COME ONE, COME ALL by Don Freeman
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This, on the other hand, is delightful light reading, and original sort of autobiography as well. Freeman, whose color drawings for Thurber's The White Deer and cartoons and humorous sketches for many periodicals are familiar to all, here tells his own success story. Beginning in Chula Vista, a place "designed for kids to stub their toes on", he dreamed of New York, while the daily round, under the aegis of his guardian, supplies material for humorous recall. Then he achieved his goal- New York. Earning a precarious living as a jazz band musician, he put himself through art school, and got his first big break with drawings sold to the Sunday theatre sections. Through this his life became entangled in theatre, and theatre personalities weave through the pages of his book, -- Bette Davis, George Gershwin, Orson Welles. These side glances are neatly packaged, and at times the story has bubbling humor, at times nostalgia. Nor does it lack for incident and interest, crisp and breezy in style, with something of the Benchley type of humor. Good fun.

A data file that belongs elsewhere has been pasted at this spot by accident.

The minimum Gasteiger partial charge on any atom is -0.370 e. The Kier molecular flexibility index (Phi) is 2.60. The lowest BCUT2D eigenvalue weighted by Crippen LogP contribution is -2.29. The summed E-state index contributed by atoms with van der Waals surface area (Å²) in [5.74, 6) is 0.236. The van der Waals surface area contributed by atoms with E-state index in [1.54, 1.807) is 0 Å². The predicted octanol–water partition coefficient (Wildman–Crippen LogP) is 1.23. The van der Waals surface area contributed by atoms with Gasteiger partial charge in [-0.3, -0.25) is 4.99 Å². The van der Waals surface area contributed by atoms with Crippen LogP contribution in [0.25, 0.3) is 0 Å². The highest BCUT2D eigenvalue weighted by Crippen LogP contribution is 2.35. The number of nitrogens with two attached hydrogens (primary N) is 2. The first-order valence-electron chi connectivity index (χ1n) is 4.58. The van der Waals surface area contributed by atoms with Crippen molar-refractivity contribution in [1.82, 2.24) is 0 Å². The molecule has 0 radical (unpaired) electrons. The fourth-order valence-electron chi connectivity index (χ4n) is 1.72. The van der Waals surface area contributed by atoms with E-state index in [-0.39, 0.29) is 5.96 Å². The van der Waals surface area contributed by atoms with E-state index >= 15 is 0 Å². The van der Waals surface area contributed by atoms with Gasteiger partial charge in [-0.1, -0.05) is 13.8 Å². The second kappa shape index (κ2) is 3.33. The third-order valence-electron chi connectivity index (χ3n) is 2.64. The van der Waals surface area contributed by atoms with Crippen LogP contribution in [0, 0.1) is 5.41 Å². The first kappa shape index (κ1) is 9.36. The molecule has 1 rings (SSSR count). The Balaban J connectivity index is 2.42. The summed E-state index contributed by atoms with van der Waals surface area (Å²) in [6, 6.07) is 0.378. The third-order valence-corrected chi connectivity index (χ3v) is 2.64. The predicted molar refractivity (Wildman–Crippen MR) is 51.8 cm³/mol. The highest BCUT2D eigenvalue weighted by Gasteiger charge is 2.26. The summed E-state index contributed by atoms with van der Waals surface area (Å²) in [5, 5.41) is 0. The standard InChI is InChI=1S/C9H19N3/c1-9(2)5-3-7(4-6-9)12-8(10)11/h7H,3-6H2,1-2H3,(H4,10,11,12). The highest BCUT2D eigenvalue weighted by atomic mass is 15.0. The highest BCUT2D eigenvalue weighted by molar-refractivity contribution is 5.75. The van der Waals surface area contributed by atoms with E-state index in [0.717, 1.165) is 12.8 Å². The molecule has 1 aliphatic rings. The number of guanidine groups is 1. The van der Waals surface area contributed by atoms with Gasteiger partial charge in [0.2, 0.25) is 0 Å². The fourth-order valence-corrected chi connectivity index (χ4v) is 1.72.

Pub Date: Nov. 16th, 1949
Publisher: Rinehart
Review Posted Online:
Kirkus Reviews Issue: Nov. 1st, 1949


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